People landed on the moon for the first time 50 years ago today

NASA has just celebrated another important moment in the history of moon exploration.This New York Times famous I.e. July 31, 2021 Fraction 50th anniversary Lunar rover The first outing-it was also the first time people drove on the moon. Apollo 15 astronauts Dave Scott and Jim Irwin drove the car for a period of time to collect samples and explore the lunar surface more effectively than walking.

Before returning to Earth, Scott and Owen will eventually drive the rover two more times (for a total of three hours). Both Apollo 16 and 17 missions have their own LRV. There is also a fourth Mars rover, but it was used as a spare part after Apollo 18 and further missions were cancelled. All three service models remain on the moon.

The problems with early development were largely due to the lack of real-world testing conditions. After all, they can’t fully carry out a real-world test drive. The team finally determined a foldable design with steel mesh wheels that can safely cope with the moon’s low gravity, lack of atmosphere, extreme temperatures, and soft soil.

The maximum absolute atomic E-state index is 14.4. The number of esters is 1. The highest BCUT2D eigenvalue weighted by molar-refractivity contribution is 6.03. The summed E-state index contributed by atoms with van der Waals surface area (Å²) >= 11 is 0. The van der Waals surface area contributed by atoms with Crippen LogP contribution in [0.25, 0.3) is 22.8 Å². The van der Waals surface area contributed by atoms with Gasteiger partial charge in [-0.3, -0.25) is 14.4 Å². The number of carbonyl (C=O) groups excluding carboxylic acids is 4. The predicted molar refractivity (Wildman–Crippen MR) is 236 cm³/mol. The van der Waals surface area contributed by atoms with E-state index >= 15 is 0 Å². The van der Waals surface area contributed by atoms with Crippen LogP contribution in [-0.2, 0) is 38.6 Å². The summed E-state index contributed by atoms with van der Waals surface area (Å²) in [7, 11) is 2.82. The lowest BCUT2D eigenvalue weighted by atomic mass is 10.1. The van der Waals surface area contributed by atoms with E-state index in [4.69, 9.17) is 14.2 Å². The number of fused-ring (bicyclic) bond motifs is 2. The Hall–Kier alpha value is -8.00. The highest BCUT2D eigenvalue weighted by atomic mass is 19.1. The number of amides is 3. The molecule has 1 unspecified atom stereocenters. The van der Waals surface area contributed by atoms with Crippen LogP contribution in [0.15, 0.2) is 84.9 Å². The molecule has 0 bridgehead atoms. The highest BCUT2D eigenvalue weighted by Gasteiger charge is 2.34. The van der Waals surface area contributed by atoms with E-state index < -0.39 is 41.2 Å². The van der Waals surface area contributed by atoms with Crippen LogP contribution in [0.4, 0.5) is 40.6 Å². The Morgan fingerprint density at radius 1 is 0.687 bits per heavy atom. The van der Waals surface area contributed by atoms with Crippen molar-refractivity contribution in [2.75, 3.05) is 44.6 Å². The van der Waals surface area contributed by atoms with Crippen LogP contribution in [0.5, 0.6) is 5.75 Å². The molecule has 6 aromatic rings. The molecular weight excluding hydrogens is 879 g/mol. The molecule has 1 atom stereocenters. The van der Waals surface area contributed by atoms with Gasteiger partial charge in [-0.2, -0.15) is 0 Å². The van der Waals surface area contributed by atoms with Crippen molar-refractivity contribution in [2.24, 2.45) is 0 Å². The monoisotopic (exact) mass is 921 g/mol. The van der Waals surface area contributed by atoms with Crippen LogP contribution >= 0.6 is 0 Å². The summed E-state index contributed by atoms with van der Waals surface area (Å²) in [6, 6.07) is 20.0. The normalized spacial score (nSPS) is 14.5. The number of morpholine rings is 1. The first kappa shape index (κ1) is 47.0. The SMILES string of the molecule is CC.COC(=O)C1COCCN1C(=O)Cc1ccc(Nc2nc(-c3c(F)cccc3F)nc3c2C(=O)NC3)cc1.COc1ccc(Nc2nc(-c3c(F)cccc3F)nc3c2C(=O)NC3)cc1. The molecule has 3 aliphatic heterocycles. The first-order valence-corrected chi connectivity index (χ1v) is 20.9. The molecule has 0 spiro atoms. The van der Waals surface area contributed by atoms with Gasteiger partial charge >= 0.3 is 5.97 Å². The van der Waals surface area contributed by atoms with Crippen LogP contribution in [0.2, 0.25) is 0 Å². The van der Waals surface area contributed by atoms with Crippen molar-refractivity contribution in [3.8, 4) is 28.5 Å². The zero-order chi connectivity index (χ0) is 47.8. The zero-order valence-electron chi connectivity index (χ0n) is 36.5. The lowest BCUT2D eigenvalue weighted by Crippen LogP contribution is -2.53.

The LRV is moderate, the cruising range is 57 miles, four 0.19kW motors, and the official top speed is 8MPH. It is also very expensive, and cost overruns have brought the price of the four rover to 38 million U.S. dollars (approximately 249 million U.S. dollars in 2021 U.S. dollars). However, it is the key to improving the later scientific exploration of the Apollo program, and it is also an early example of practical electric vehicles-decades before the technology became mainstream on the earth, humans used batteries on the moon to power it.

We will not expect humans to travel on the moon anytime soon, although this reflects the progress made in the 50 years since then.NASA and Other space agencies Now focus on Robot rover You can explore the moon without worrying about the safety of the crew.Those who do ride will May use self-driving cars. Think of this anniversary as the first step in celebrating the technology you see today.

All products recommended by Engadget are selected by our editorial team, independent of our parent company. Some of our stories include affiliate links. If you purchase goods through one of these links, we may earn member commissions.

Source link

Leave a Reply

Your email address will not be published. Required fields are marked *